Drafted by St. Louis in the third round (86th overall) just prior to enrolling at Alaska in the fall of 2012, the 6-foot-6, 229-pound Parayko quickly proved himself to be a mainstay on the Nanook blueline. As a freshman, he tallied four goals and 13 assists for 17 points to go with just 23 penalty minutes in 33 games, as UAF closed out its tenure in the now-defunct CCHA.
“I went to Fairbanks and enjoyed it,” said Parayko, who admitted there were some other schools that had been in the mix for his services. “It was a good group of guys. I’m glad I made that choice, and I would do it again.”
The next two years, in the revamped WCHA, Parayko put up 13 goals and 36 assists for 49 points in all, while notching just 32 PIMs. An assistant captain during his sophomore season, and a captain in his junior campaign, he was named WCHA First Team, WCHA Defensive Player of the Year, and Second Team All-American in both those years.
“For sure, it was a big part of my career,” he reminisced of his time at UAF. “I spent a lot of time in the gym. It was a good opportunity to get stronger and faster, and I needed that at the time.”
It was that, and playing nightly against top NCAA Division I opponents, whether at the 4,300-seat Carlson Center in Fairbanks, or on the road in the so-called “Lower 48,” as Alaskans call the contiguous United States.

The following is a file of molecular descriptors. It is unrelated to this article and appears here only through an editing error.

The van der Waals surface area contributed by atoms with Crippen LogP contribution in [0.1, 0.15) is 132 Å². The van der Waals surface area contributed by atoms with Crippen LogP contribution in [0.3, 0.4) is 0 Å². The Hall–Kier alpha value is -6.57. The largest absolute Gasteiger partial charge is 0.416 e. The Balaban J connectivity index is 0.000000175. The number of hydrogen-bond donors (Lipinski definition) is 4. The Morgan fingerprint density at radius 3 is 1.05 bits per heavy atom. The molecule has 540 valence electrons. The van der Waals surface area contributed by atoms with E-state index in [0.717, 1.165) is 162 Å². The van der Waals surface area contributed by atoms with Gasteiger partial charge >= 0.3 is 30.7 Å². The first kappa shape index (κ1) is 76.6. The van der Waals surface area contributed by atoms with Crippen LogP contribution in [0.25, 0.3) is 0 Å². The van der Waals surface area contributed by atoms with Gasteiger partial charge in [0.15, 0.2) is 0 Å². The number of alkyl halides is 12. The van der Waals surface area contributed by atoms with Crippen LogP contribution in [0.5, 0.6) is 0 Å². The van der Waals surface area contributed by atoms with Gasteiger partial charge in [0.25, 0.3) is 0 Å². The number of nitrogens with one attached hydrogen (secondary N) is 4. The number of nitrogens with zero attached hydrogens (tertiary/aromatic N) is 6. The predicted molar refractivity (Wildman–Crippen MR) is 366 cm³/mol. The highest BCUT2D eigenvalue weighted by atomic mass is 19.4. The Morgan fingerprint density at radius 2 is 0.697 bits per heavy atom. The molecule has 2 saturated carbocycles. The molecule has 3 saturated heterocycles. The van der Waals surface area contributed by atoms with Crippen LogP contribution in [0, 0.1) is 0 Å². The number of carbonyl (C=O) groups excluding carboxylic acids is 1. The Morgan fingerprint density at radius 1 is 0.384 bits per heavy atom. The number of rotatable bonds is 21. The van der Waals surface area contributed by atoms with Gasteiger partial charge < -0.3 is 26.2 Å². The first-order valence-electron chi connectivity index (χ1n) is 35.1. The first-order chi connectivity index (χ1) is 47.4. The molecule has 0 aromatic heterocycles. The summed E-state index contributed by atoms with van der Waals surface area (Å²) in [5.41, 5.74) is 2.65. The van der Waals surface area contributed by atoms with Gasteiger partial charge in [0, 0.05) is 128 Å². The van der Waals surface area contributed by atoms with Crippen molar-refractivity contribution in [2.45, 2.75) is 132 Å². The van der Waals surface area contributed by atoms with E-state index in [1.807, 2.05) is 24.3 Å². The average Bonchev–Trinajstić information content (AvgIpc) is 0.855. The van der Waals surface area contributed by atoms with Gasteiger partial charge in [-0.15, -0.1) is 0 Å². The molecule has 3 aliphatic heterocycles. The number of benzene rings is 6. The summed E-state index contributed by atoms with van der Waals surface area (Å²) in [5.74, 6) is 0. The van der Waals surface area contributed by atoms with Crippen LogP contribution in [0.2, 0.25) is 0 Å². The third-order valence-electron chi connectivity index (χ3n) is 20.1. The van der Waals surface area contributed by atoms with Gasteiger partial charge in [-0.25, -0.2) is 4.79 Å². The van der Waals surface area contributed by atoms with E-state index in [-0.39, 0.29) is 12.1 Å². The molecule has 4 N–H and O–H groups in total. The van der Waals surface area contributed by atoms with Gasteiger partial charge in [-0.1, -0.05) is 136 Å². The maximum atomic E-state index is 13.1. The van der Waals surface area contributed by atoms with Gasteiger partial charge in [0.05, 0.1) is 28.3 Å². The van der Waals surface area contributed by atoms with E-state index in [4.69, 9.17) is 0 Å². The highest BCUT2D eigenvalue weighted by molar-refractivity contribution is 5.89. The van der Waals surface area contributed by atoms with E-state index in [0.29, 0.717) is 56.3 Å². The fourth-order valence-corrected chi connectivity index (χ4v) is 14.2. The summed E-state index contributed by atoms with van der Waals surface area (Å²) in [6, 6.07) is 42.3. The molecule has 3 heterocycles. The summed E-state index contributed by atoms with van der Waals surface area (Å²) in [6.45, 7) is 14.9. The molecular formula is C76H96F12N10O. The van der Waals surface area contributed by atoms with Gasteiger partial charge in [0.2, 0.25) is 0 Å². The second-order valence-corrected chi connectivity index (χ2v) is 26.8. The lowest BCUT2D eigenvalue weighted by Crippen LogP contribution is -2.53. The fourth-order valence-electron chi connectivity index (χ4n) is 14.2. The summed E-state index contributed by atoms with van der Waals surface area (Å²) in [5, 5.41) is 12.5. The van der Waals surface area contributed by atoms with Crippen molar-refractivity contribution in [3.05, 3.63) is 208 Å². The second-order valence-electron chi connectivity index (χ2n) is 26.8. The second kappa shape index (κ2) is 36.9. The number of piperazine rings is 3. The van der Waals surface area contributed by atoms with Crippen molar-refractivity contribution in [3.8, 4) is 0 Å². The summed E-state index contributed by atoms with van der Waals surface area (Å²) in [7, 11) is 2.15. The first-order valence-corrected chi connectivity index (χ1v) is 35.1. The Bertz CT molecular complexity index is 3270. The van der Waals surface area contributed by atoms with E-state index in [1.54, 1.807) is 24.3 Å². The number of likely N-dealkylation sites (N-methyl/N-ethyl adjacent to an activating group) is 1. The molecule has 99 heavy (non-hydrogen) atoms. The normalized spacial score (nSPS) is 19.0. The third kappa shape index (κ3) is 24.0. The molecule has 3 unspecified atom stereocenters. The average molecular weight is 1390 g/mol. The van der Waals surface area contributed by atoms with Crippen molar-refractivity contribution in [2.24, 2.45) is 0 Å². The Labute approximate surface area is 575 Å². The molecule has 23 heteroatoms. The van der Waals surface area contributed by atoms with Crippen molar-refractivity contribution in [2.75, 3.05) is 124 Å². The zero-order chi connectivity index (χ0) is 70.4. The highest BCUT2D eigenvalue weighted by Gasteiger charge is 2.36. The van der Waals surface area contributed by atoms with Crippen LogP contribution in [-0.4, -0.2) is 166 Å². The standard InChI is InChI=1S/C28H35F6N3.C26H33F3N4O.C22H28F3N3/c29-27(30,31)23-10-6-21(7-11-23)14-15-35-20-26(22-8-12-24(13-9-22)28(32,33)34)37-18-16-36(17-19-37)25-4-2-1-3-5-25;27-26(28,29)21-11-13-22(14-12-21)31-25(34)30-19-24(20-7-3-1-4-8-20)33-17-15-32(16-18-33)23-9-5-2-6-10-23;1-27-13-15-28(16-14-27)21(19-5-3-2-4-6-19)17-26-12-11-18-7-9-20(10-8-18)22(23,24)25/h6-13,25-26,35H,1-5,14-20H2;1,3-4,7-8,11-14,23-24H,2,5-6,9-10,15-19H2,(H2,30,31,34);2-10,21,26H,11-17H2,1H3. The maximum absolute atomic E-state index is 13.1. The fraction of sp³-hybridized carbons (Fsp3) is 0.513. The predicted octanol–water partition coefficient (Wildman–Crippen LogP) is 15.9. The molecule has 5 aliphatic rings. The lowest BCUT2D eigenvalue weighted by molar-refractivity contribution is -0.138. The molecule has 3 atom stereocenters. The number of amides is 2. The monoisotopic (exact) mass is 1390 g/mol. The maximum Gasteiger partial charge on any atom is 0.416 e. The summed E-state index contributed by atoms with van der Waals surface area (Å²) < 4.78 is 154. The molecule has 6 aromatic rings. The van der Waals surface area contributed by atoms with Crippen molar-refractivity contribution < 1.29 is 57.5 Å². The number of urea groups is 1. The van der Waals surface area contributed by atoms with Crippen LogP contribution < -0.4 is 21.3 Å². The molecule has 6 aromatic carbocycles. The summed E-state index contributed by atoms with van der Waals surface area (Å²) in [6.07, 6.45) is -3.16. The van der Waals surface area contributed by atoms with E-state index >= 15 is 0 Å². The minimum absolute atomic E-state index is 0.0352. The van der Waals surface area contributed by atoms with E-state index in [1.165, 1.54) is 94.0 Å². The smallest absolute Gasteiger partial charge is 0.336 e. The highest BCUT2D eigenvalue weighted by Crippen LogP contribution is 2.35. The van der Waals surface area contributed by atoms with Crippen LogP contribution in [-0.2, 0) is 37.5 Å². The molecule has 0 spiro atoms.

“I spent a few more years playing against better teams, with players (up to) 24 or 25 years old,” said Parayko. “It was a chance to develop that way.”
UAF finished with a winning record in each of Parayko’s three winters in Fairbanks, winning 17, 18 and 19 games, respectively. He also recorded seven points in 13 career matchups with rival Alaska Anchorage, while winning three Governors Cups in the annual head-to-head competition between the Nanooks and the Seawolves.
“His game was pretty consistent,” said Denver assistant coach Dallas Ferguson, a former Nanook defenseman who was Parayko’s head coach at UAF. “You noticed it every day in practice and in games, that there weren’t a lot of highs and lows, and that’s an extremely valuable quality.
“You saw his athleticism develop, and that he wasn’t just a big body. He started to impact games and take control. You started to see him play at a higher level and maintain that consistency, and it gave you the idea that he would be playing for a while.”
His development and success precluded a fourth and final season for Parayko in Fairbanks. After completing his third full campaign in Alaska, he and the Blues decided it was time for him to turn pro. He departed Fairbanks in the spring of 2015, and then skated a 22-game apprenticeship (including playoffs) with the Blues’ AHL affiliate, the Chicago Wolves, for whom he scored four goals and added three assists in that span.
“It was a good stepping stone,” he explained. “I was introduced to a few guys in our system, and having our coaches and scouts watching was huge. I got a look at what it’s like in the pros. The AHL has players that have been in the NHL, or will be in the NHL, and it’s a good league.”
Parayko joined the Blues for good the following fall. His 33 points with a plus-29 plus-minus rating in his first 79 NHL outings earned him inclusion on the 2015-16 NHL All-Rookie Team, and also garnered him Calder Trophy consideration. He was also part of St. Louis’ run to the 2016 Western Conference final, its longest playoff stretch to that point in 15 years, as the Blues ultimately fell to San Jose. Parayko himself contributed two goals and seven points in 20 games in his initial taste of NHL postseason action, and then played for Team North America in the 2016 World Cup several months later.